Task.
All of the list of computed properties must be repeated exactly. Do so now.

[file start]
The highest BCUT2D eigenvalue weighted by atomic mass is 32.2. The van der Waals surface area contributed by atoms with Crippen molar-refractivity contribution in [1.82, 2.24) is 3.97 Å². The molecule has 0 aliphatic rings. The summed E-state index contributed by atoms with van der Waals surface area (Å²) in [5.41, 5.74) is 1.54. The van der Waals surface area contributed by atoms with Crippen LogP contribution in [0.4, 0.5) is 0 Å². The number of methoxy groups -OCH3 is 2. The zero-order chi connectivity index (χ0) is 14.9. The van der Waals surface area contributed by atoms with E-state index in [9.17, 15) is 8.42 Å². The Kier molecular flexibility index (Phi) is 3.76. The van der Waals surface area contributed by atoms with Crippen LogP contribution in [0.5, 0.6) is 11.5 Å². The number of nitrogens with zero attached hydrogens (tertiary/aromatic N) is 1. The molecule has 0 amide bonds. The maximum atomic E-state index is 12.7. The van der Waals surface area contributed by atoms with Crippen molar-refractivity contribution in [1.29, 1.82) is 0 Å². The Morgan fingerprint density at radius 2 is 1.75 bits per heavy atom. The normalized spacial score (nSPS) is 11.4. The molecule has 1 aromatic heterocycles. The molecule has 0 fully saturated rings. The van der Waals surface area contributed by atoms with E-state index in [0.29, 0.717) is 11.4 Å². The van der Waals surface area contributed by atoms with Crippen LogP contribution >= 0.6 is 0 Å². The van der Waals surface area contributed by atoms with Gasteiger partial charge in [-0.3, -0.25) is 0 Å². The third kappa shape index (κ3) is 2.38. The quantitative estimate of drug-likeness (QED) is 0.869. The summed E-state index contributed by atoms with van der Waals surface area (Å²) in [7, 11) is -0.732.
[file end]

The highest BCUT2D eigenvalue weighted by atomic mass is 32.2. The van der Waals surface area contributed by atoms with Crippen molar-refractivity contribution in [1.82, 2.24) is 3.97 Å². The molecule has 0 aliphatic rings. The summed E-state index contributed by atoms with van der Waals surface area (Å²) in [5.41, 5.74) is 1.54. The van der Waals surface area contributed by atoms with Crippen LogP contribution in [0.4, 0.5) is 0 Å². The number of methoxy groups -OCH3 is 2. The zero-order chi connectivity index (χ0) is 14.9. The van der Waals surface area contributed by atoms with E-state index in [9.17, 15) is 8.42 Å². The Kier molecular flexibility index (Phi) is 3.76. The van der Waals surface area contributed by atoms with Crippen LogP contribution in [0.5, 0.6) is 11.5 Å². The number of nitrogens with zero attached hydrogens (tertiary/aromatic N) is 1. The molecule has 0 amide bonds. The maximum atomic E-state index is 12.7. The van der Waals surface area contributed by atoms with Crippen molar-refractivity contribution in [1.29, 1.82) is 0 Å². The Morgan fingerprint density at radius 2 is 1.75 bits per heavy atom. The normalized spacial score (nSPS) is 11.4. The molecule has 1 aromatic heterocycles. The molecule has 0 fully saturated rings. The van der Waals surface area contributed by atoms with E-state index in [0.29, 0.717) is 11.4 Å². The van der Waals surface area contributed by atoms with Crippen LogP contribution >= 0.6 is 0 Å². The van der Waals surface area contributed by atoms with Gasteiger partial charge in [-0.3, -0.25) is 0 Å². The third kappa shape index (κ3) is 2.38. The quantitative estimate of drug-likeness (QED) is 0.869. The summed E-state index contributed by atoms with van der Waals surface area (Å²) in [7, 11) is -0.732.